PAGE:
January 24, 2010

What We Did

After my son received an autism diagnosis, I wasn't sure what to do. Autism isn't like a typical medical condition where there are medications to help alleviate the symptoms...it seemed there were a million different avenues we could go down to help Will. It also felt like if we didn't do the exact right thing at the right time that we would miss the "window" to help him. I felt pressure to get something started for him, but I didn't know what to do.

Thankfully, God provided people around us at that time to help guide our decisions.

First, since Will was diagnosed through the school district, we had a meeting with the school psychologist, speech therapist, preschool teachers, Head Start teachers and administrators, and the school's vice principal to talk about what was best for Will. They recommended starting speech therapy immediately, which we did two times a week, and they suggested that an in-home trainer come to our house once a week to work with Will and answer my questions. They also suggested that Will attend Head Start. Head Start is a federally funded program to help children prepare for kindergarten. It is mostly for low-income families, but it reserves 10% of spaces for children with disabilities. They thought Will would learn by being around typical children in a structured setting.

So the fall after Will turned 4, he was in school full time, while still getting speech therapy and in-home training. The in-home trainer worked with him on taking turns, eye contact, answering questions, and social cues. She also gave me suggestions on such things as handling tantrums and answered any questions I had about parenting Will.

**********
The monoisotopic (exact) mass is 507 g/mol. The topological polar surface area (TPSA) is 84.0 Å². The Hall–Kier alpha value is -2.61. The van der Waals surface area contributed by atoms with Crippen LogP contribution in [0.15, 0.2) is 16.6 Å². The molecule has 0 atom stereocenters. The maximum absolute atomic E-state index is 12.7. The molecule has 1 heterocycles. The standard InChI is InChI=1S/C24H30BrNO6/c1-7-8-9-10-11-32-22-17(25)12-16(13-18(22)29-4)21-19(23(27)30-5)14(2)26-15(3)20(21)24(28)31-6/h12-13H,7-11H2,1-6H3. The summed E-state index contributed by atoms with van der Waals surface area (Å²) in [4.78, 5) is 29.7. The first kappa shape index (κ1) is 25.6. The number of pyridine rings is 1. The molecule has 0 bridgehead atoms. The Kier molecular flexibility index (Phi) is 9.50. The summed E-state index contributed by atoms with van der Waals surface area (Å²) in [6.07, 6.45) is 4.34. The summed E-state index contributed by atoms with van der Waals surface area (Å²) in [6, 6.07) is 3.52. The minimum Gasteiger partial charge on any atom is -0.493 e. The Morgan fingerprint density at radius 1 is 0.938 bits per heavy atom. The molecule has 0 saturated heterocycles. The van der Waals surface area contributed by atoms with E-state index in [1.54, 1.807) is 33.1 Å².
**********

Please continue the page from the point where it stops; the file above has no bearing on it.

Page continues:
We didn't do official ABA training or have him in ABA therapy, but we parented Will using that philosophy and techniques. For example, he really struggled to dress himself and didn't want to even try. We broke what we wanted him to do into small steps and rewarded him for each little step until finally he was able to fully dress himself. It took alot of work to get to the final result, but we found rewards worked really well if we stuck with it and didn't let him off the hook. I glued pictures of what we wanted him to do (a picture of a boy brushing his teeth) and each time he did it on his own, he got a sticker to place next to the picture. You can see a post I did about that here.

We didn't do the gluten-free/casein-free diet, although I know alot of people do. We went back and forth on it for a while, but finally decided not to after receiving counsel from our in-home trainer. If you're interested to know more about that, just email me.

The most important thing we did was not giving up. No matter what treatment options you choose and even if you don't see results right away, be consistent in what you're doing with your child and look for ways to reinforce what they're getting outside the home. Will exhibited what is called echolalia. Instead of answering questions, he would just repeat what I said. You can imagine how frustrating it was to ask him even the simplest things....

Me: Will, what do you want to drink?
Will: What do you want to drink.
Me: Tell me what you want to drink for breakfast.
Will: What you want to drink.
Me: Do you want milk or orange juice?
Will: Milk or orange juice.
Me: Say orange juice. (knowing that is what he wants)
Will: Say orange juice.

Very frustrating! I remember thinking that he would NEVER drop the echolalia and learn to answer questions. But we worked so hard at it and after a year or so he finally dropped it and learned how to answer simple questions.

I am not about telling you what you should do with your child. Children need different things so what one family does will be different from another family. The best treatment is love and consistency. As a Christian, I believe the Lord led us to the right things and right people for Will. Pray for wisdom concerning your child and your family situation. He will answer.